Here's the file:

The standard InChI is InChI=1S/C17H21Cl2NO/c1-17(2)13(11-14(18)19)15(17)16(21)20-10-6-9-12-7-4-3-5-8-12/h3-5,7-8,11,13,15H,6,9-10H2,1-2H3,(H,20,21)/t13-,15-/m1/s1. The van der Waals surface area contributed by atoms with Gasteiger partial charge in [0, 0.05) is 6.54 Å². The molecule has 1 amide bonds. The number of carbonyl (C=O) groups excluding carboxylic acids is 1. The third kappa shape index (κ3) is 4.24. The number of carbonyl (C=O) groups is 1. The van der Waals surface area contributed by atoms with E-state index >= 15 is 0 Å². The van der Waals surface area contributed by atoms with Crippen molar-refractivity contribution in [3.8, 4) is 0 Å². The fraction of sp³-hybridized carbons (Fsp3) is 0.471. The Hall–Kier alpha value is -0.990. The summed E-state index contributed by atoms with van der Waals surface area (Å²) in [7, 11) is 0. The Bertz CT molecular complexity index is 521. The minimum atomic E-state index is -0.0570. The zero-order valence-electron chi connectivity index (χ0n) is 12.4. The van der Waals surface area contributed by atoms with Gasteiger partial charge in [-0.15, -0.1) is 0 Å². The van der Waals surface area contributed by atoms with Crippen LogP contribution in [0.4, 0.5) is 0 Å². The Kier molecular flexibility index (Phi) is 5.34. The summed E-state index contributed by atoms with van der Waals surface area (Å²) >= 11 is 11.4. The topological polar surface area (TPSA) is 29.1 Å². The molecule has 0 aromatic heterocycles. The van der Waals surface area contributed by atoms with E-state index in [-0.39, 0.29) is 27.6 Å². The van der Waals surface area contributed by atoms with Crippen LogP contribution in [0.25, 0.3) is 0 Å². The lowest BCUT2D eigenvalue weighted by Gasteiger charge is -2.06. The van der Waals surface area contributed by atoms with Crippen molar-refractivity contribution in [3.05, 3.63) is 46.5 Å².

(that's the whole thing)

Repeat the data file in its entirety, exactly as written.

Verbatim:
The standard InChI is InChI=1S/C17H21Cl2NO/c1-17(2)13(11-14(18)19)15(17)16(21)20-10-6-9-12-7-4-3-5-8-12/h3-5,7-8,11,13,15H,6,9-10H2,1-2H3,(H,20,21)/t13-,15-/m1/s1. The van der Waals surface area contributed by atoms with Gasteiger partial charge in [0, 0.05) is 6.54 Å². The molecule has 1 amide bonds. The number of carbonyl (C=O) groups excluding carboxylic acids is 1. The third kappa shape index (κ3) is 4.24. The number of carbonyl (C=O) groups is 1. The van der Waals surface area contributed by atoms with E-state index >= 15 is 0 Å². The van der Waals surface area contributed by atoms with Crippen molar-refractivity contribution in [3.8, 4) is 0 Å². The fraction of sp³-hybridized carbons (Fsp3) is 0.471. The Hall–Kier alpha value is -0.990. The summed E-state index contributed by atoms with van der Waals surface area (Å²) in [7, 11) is 0. The Bertz CT molecular complexity index is 521. The minimum atomic E-state index is -0.0570. The zero-order valence-electron chi connectivity index (χ0n) is 12.4. The van der Waals surface area contributed by atoms with Gasteiger partial charge in [-0.15, -0.1) is 0 Å². The van der Waals surface area contributed by atoms with Crippen LogP contribution in [0.4, 0.5) is 0 Å². The Kier molecular flexibility index (Phi) is 5.34. The summed E-state index contributed by atoms with van der Waals surface area (Å²) >= 11 is 11.4. The topological polar surface area (TPSA) is 29.1 Å². The molecule has 0 aromatic heterocycles. The van der Waals surface area contributed by atoms with E-state index in [-0.39, 0.29) is 27.6 Å². The van der Waals surface area contributed by atoms with Crippen LogP contribution in [0.25, 0.3) is 0 Å². The lowest BCUT2D eigenvalue weighted by Gasteiger charge is -2.06. The van der Waals surface area contributed by atoms with Crippen molar-refractivity contribution in [3.05, 3.63) is 46.5 Å².